CHESTNUT HILL, MASSACHUSETTS
More studies on the expression of the cloning gene in tetraploid maize
--Ting, YC, Tran, L
In the last edition of this Newsletter (MNL 76, 2002), I reported that
the study on the day-length effect on the expression of the cloning gene
in tetraploid maize was inconclusive. Hence, a repeated experiment was
carried out by planting the same material in November and December of the
year 2001 and in January of this year. The material was from a selfed progeny
of the genotype Clg clg clg clg. For each planting, about 25 kernels
were sown in the greenhouse. A month later, of the above three plantings,
53 vigorous plants were obtained. They were watered and fertilized as before.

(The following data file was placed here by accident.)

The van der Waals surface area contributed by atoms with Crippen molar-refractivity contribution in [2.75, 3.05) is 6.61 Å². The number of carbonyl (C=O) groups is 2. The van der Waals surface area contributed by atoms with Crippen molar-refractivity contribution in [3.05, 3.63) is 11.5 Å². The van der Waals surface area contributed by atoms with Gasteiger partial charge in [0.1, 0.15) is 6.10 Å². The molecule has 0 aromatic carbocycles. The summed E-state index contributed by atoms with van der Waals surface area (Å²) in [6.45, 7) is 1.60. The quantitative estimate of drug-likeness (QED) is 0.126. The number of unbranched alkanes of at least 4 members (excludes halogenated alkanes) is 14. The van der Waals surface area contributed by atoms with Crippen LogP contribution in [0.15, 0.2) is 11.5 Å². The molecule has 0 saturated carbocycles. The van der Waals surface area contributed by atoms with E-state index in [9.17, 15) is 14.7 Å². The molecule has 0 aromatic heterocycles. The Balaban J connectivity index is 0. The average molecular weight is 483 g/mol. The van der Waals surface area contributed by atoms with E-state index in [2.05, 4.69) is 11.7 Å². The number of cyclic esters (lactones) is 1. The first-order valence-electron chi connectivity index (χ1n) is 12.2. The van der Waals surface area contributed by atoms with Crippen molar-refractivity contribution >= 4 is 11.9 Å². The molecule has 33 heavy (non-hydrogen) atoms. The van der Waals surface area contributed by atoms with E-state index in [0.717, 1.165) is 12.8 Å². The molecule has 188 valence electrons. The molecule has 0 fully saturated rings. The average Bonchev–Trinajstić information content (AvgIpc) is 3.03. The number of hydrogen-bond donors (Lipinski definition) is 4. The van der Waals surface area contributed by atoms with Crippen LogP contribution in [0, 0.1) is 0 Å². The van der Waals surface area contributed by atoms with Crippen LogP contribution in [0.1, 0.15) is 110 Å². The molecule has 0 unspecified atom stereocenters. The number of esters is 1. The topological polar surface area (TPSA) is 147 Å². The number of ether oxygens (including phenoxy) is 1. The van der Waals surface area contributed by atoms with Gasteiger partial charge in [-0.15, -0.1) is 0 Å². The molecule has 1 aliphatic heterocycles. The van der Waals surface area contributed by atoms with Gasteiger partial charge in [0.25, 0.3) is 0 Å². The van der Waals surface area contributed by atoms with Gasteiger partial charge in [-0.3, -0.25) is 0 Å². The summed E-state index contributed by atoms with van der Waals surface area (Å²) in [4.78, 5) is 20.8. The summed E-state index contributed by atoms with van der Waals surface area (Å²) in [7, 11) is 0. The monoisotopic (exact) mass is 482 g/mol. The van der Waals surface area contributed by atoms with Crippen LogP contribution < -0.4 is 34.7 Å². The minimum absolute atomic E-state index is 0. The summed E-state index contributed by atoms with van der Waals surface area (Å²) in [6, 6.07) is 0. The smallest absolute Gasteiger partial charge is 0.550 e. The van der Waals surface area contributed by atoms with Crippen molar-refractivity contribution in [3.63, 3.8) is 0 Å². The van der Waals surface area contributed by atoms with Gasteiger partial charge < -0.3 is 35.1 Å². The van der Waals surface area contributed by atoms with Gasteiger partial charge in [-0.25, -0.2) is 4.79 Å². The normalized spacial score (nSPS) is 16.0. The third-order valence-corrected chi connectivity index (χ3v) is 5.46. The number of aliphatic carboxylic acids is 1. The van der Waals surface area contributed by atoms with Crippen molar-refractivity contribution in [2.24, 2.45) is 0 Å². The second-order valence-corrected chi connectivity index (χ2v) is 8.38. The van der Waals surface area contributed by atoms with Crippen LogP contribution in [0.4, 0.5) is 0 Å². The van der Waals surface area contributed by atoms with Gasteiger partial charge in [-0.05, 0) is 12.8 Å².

Four months later, all of the plants tasselled. However, none of them regenerated
into plantlets. This was unexpected. Hence, control of the expression of
the cloning gene is still intriguing. Lack of environmental signals may
lead to the failure of the expression of this particular gene. In order
to identify the signal or signals, a continuing experiment is carried out
in the greenhouse during the winter. In addition, four plants of the last
year's three plantings were found to be perennial under greenhouse conditions.
Since stalks of these plants were cut off three times, regeneration of
the propagules in the root stocks continued, and the regenerated plants
were vigorous and normal. Thus, this perhaps suggests that a directed genomic
restructuring may lead to the development of a successful perennial maize
variety. This is encouraging. The next step of the experiment will be growing
those putative perennial plants in the field to see how they will respond
to the natural condition in the New England Area.
Please Note: Notes submitted to the Maize Genetics Cooperation Newsletter may be cited only with consent of the authors.
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